Manchester United do not believe the Premier League will have the nerve to ban them and fellow rebel European Super League clubs.
United view the Premier League's threat to expel those teams who have formed the breakaway ESL as a hollow one that is ultimately not legally enforceable.
The belief at United, Manchester City, Liverpool, Chelsea, Arsenal and Tottenham – six of the 12 founding members of the ESL - is that the Premier League could not survive without its biggest clubs.
“What would the Premier League look like without those six clubs next season?” said once ESL source when asked about the Premier League's threat to ban clubs who take part in the breakaway league.
That is why the six English clubs are confident they can push ahead with the ESL – which could be launched as early as next season – and still retain their domestic interest in the Premier League.
The 12 clubs who have founded the ESL have taken legal advice and are confident there is no basis in EU law for banning a new competition such as the ESL.
The rebel group were warned in a joint statement from groups including the Premier League, FA and UEFA that sanctions, including being banned from all domestic and European competitions, would be imposed on the ESL clubs.
But such is the belief in their own power and standing within European football, in particular their commercial pull in terms of TV rights, that any attempt to ban them from domestic competition, such as the Premier League, would ultimately fail.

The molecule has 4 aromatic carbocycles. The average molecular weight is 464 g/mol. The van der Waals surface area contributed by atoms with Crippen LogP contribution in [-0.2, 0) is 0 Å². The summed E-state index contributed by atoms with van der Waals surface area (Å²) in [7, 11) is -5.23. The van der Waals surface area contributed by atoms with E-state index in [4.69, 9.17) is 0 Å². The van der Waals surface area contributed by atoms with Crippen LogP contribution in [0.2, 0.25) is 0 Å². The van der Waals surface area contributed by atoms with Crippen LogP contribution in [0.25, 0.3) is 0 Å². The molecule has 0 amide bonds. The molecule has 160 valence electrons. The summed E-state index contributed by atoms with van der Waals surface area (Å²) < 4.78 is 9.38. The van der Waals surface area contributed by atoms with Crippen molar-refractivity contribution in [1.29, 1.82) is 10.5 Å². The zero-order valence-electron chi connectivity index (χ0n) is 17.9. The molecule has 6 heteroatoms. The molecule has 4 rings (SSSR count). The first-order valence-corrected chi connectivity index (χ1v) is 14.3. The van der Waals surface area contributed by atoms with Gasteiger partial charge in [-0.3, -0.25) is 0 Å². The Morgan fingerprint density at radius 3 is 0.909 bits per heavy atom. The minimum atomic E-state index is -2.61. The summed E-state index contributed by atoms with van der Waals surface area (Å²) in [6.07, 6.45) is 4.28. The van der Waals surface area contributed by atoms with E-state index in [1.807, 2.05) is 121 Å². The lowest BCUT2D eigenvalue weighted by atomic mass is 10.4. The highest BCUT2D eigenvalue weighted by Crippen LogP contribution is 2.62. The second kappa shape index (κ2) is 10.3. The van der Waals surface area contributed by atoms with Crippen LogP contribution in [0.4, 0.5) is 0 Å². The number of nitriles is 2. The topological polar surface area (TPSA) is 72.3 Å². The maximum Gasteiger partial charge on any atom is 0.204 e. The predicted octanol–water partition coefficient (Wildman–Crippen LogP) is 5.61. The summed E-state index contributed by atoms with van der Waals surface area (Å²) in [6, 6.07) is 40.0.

United's stance is that the ESL will be a significant upgrade on the current Champions League format, pitting the biggest teams with the best players against each other on a regular basis.
The view of those clubs who have formed the ESL is that the Champions League does not get interesting until the big sides meet in the latter stages, particularly with regard to TV audience numbers, which is something they aim to address with the formation of the elite league.
The ESL will also, it is claimed by those clubs behind it, create a more sustainable financial model for the European football pyramid, which will see larger solidarity payments for the rest of the game.
The founding members of the ESL are promising £10billion in solidarity payments, which is understood to be around three times more than the amount generated by the current Champions League format.
While United and other clubs involved in the ESL acknowledge the depth of feeling towards the seismic change in European football, there is a confidence it will be accepted after the initial reaction, just as it was with the launch of the Premier League in 1992 and the restructuring of the Champions League.
Those clubs involved in the ESL insist it is not a breakaway league, as its midweek format allows for domestic league and cup competitions to continue at weekends.